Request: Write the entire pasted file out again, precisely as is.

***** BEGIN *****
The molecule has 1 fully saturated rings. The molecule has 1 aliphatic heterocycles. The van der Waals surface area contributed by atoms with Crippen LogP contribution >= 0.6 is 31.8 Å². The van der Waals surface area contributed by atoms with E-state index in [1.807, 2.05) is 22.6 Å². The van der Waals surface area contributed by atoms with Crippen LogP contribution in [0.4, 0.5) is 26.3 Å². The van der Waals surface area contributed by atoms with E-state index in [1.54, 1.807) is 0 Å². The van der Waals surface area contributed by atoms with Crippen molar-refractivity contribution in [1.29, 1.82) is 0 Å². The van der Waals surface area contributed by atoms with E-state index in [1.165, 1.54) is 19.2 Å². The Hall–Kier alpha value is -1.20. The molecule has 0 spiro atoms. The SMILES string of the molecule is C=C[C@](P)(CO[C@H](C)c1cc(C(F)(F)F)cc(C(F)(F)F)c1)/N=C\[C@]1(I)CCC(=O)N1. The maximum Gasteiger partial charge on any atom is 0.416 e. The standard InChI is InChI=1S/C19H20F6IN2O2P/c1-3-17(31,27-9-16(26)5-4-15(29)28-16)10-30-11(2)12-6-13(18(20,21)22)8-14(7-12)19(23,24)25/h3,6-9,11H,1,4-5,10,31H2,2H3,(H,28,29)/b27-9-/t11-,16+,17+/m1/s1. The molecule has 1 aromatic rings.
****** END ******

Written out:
The molecule has 1 fully saturated rings. The molecule has 1 aliphatic heterocycles. The van der Waals surface area contributed by atoms with Crippen LogP contribution >= 0.6 is 31.8 Å². The van der Waals surface area contributed by atoms with E-state index in [1.807, 2.05) is 22.6 Å². The van der Waals surface area contributed by atoms with Crippen LogP contribution in [0.4, 0.5) is 26.3 Å². The van der Waals surface area contributed by atoms with E-state index in [1.54, 1.807) is 0 Å². The van der Waals surface area contributed by atoms with Crippen molar-refractivity contribution in [1.29, 1.82) is 0 Å². The van der Waals surface area contributed by atoms with E-state index in [1.165, 1.54) is 19.2 Å². The Hall–Kier alpha value is -1.20. The molecule has 0 spiro atoms. The SMILES string of the molecule is C=C[C@](P)(CO[C@H](C)c1cc(C(F)(F)F)cc(C(F)(F)F)c1)/N=C\[C@]1(I)CCC(=O)N1. The maximum Gasteiger partial charge on any atom is 0.416 e. The standard InChI is InChI=1S/C19H20F6IN2O2P/c1-3-17(31,27-9-16(26)5-4-15(29)28-16)10-30-11(2)12-6-13(18(20,21)22)8-14(7-12)19(23,24)25/h3,6-9,11H,1,4-5,10,31H2,2H3,(H,28,29)/b27-9-/t11-,16+,17+/m1/s1. The molecule has 1 aromatic rings.